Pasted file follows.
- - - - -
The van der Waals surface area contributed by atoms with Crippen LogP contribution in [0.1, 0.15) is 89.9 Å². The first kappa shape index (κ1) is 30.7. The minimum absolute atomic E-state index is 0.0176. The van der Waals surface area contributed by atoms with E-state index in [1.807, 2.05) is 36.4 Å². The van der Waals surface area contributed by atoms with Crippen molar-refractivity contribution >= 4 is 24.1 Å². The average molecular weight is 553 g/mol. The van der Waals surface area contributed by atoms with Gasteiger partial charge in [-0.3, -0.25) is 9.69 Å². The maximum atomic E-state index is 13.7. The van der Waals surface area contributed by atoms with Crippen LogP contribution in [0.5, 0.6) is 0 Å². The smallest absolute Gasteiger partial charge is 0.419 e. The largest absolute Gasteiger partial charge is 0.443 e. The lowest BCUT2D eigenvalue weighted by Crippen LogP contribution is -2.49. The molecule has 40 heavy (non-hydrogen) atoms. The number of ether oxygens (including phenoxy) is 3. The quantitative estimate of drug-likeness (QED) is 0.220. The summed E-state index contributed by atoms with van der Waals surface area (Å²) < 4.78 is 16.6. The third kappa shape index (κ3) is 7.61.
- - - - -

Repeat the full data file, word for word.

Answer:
The van der Waals surface area contributed by atoms with Crippen LogP contribution in [0.1, 0.15) is 89.9 Å². The first kappa shape index (κ1) is 30.7. The minimum absolute atomic E-state index is 0.0176. The van der Waals surface area contributed by atoms with E-state index in [1.807, 2.05) is 36.4 Å². The van der Waals surface area contributed by atoms with Crippen molar-refractivity contribution >= 4 is 24.1 Å². The average molecular weight is 553 g/mol. The van der Waals surface area contributed by atoms with Gasteiger partial charge in [-0.3, -0.25) is 9.69 Å². The maximum atomic E-state index is 13.7. The van der Waals surface area contributed by atoms with Crippen LogP contribution in [0.5, 0.6) is 0 Å². The smallest absolute Gasteiger partial charge is 0.419 e. The largest absolute Gasteiger partial charge is 0.443 e. The lowest BCUT2D eigenvalue weighted by Crippen LogP contribution is -2.49. The molecule has 40 heavy (non-hydrogen) atoms. The number of ether oxygens (including phenoxy) is 3. The quantitative estimate of drug-likeness (QED) is 0.220. The summed E-state index contributed by atoms with van der Waals surface area (Å²) < 4.78 is 16.6. The third kappa shape index (κ3) is 7.61.